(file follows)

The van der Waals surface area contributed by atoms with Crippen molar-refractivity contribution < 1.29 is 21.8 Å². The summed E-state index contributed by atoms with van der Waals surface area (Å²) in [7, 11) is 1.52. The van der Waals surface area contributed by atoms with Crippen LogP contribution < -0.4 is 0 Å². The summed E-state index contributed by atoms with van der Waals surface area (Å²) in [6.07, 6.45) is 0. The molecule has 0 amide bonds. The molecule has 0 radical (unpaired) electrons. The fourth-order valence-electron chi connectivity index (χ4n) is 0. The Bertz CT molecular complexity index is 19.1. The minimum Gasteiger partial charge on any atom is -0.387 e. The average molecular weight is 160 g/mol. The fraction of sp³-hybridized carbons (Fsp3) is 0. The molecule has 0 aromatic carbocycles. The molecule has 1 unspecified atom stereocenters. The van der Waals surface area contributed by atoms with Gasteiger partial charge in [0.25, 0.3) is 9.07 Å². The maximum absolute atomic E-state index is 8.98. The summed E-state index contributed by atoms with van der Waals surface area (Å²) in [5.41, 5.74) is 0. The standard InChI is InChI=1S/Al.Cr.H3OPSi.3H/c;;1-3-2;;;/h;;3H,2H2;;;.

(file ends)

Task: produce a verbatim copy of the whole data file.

The van der Waals surface area contributed by atoms with Crippen molar-refractivity contribution < 1.29 is 21.8 Å². The summed E-state index contributed by atoms with van der Waals surface area (Å²) in [7, 11) is 1.52. The van der Waals surface area contributed by atoms with Crippen LogP contribution < -0.4 is 0 Å². The summed E-state index contributed by atoms with van der Waals surface area (Å²) in [6.07, 6.45) is 0. The molecule has 0 amide bonds. The molecule has 0 radical (unpaired) electrons. The fourth-order valence-electron chi connectivity index (χ4n) is 0. The Bertz CT molecular complexity index is 19.1. The minimum Gasteiger partial charge on any atom is -0.387 e. The average molecular weight is 160 g/mol. The fraction of sp³-hybridized carbons (Fsp3) is 0. The molecule has 0 aromatic carbocycles. The molecule has 1 unspecified atom stereocenters. The van der Waals surface area contributed by atoms with Gasteiger partial charge in [0.25, 0.3) is 9.07 Å². The maximum absolute atomic E-state index is 8.98. The summed E-state index contributed by atoms with van der Waals surface area (Å²) in [5.41, 5.74) is 0. The standard InChI is InChI=1S/Al.Cr.H3OPSi.3H/c;;1-3-2;;;/h;;3H,2H2;;;.